streams and the coastal areas in New York City with all its myriad problems of urban blight air and water pollution are being actively attacked by a tough new administration headed by Mayor John Lindsay. The new rug designed to control more effectively the emission of particulates from both apartment house and municipal incinerators. The five year reduction plan to control the quantity of sulfur and coal and oil burned for space heating and power generation to reduce the pollution in the atmosphere and then within a year we should see some improvement in our air quality and within three to four years you'll see a really market change. Mayor Lindsay also demonstrates the new positive municipal approach to water pollution that is cropping up more and more throughout the nation. No city has any right to pollute beaches rivers and other streams to the contrary city like New York has an obligation to prevent and control pollution
and New York does have a workable plan for the pollution that is there. We intend to pursue it. These are only a few outstanding examples but it is obvious that government at all levels is finally clamping down on air and water pollution in answer to public demand. Industry too is joining the attack as it finds it simply is good business to join in the conservation of public resources. As George Bennett director of stream improvement for the SD water and paper company puts it I think that the management of all industry is coming to a real estate. Let the. Voice of one of the costs of doing this. Where are we then. In our attempt to stem the rising tide of pollution. Dr. Allan Hirsch program planner of the federal water pollution control administration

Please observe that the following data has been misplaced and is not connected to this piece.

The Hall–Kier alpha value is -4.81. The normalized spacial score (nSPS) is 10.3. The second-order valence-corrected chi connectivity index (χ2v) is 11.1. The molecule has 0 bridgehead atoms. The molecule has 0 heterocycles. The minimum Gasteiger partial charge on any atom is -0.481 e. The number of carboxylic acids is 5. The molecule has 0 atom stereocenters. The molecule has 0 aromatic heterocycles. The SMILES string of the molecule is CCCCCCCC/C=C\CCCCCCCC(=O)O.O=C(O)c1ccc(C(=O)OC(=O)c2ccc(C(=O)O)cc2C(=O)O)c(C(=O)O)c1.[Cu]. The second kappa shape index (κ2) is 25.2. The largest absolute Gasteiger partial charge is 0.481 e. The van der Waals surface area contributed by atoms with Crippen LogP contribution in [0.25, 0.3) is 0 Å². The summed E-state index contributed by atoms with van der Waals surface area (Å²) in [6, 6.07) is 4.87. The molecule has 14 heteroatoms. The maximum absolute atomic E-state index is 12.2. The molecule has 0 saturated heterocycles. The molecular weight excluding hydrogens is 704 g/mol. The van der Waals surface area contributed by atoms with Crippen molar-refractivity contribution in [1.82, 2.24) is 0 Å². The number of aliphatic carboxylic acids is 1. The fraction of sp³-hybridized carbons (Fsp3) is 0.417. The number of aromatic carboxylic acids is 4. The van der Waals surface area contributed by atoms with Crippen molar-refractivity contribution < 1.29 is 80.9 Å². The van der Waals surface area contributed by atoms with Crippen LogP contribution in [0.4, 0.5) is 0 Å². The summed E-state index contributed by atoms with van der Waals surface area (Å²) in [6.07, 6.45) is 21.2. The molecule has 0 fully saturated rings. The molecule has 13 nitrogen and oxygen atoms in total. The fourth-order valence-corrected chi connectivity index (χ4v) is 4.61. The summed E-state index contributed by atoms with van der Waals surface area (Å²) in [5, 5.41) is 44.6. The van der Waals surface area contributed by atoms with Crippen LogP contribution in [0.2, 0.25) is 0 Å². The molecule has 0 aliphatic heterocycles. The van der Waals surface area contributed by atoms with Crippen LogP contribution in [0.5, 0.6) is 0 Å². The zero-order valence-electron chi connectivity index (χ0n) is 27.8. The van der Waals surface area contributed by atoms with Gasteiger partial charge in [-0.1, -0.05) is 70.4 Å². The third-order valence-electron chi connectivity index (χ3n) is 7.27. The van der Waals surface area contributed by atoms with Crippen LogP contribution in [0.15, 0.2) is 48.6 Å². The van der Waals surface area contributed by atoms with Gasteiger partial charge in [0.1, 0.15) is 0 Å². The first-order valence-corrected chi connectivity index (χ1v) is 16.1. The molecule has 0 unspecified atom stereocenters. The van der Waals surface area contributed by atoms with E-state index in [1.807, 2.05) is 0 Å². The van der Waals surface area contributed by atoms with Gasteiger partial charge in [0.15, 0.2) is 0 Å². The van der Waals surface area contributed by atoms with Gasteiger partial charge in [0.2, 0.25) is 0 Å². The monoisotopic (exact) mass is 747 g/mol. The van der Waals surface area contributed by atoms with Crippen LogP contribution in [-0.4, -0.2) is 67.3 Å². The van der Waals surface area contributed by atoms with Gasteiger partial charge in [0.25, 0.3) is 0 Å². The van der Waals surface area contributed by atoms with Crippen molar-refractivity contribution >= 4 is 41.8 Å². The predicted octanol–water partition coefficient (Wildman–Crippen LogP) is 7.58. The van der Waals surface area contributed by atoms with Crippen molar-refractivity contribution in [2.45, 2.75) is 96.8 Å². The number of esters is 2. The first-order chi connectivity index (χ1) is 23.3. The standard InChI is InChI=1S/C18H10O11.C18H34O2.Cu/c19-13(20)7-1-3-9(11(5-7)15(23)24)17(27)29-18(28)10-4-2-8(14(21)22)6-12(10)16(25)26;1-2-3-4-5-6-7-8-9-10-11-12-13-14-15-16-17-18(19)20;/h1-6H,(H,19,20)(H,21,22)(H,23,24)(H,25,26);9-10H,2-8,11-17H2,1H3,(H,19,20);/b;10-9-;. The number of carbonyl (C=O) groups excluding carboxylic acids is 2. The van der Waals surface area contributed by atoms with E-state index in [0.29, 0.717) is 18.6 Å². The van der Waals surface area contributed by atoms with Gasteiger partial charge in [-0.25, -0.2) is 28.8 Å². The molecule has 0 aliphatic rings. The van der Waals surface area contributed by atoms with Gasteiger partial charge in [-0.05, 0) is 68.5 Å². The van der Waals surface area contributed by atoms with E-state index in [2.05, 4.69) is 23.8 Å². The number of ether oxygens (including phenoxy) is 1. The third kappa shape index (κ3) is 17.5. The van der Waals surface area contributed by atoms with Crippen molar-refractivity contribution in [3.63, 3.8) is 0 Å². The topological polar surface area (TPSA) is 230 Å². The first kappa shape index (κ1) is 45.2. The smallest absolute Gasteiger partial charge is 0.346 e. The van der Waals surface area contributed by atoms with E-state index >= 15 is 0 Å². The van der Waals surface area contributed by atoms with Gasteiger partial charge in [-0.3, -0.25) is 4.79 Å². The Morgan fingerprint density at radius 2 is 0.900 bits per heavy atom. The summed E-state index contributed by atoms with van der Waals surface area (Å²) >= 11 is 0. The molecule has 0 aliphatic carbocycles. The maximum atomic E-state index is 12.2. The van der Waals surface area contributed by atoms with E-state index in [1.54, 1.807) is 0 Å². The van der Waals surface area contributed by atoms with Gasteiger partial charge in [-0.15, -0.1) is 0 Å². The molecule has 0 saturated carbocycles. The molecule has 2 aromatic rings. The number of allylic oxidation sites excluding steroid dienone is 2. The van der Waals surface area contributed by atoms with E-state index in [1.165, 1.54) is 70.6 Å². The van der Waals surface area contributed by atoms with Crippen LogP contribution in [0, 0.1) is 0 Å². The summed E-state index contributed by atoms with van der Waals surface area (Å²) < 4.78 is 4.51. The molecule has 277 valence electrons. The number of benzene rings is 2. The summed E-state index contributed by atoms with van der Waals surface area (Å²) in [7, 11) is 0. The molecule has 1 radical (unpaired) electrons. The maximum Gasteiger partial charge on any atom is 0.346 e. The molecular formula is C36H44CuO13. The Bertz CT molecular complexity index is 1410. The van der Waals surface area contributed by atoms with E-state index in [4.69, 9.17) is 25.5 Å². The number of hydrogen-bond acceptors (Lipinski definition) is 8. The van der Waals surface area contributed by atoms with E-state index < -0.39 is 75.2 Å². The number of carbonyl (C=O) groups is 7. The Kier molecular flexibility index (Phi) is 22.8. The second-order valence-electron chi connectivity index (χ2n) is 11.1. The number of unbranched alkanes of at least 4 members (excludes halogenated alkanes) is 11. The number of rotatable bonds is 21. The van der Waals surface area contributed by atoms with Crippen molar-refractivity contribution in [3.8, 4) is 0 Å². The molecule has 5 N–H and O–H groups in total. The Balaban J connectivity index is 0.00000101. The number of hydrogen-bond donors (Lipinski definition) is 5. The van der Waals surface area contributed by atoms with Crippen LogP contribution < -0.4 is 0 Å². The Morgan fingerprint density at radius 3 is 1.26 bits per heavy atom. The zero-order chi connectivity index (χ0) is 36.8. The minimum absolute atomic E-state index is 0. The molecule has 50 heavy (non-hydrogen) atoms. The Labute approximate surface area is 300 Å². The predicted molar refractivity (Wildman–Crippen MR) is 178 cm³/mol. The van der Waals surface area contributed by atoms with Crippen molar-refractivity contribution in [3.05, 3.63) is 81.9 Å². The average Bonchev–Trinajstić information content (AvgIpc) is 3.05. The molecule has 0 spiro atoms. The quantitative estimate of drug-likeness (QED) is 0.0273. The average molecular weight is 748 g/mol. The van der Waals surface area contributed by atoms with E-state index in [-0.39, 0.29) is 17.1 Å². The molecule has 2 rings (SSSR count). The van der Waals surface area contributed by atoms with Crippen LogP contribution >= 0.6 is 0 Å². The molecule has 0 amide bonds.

has an answer in his field where I think we stand at a turning point really in the history of pollution control in the country. We've had a period of considerable activity in the past since 1948 when the federal government first really got into the pollution control program and. Activities have accelerated over the years and I think we've. Made substantial progress in a number of areas but I think that. What has been done in the past is really. Just leading up to the point that we stand at today. So I think that we're really at the jumping off point. And I think the public and the government as a whole has now come to the point of having a real commitment towards this effort. Now this leaves us with the situation where our program has something on the order of about two hundred eighty million dollars a year in total federal funds going in be matched about four to one by local funds and it leaves us with a
situation where we do have an administration. But one which we're going to have to watch it leaves us with a new administration which finally is beginning to move forward and to do some real cleanup. Representative John Dingell of Michigan a congressional guiding light of the water pollution fight. We have also achieved legislatively something which is quite important and that is federal standards for pollution on Interstate waters. This is something that again was opposed by the state agencies quite vigorously. And something which we got only after a very difficult fight for it has become a simple fact of business life for industry to control its share of pollution. Daniel cannon policy executive of the National Association of Manufacturers industrial environment Department explains how much industry spends in this endeavor. For a number of years. Large sums of money have been spent by manufacturers in handling these problems. The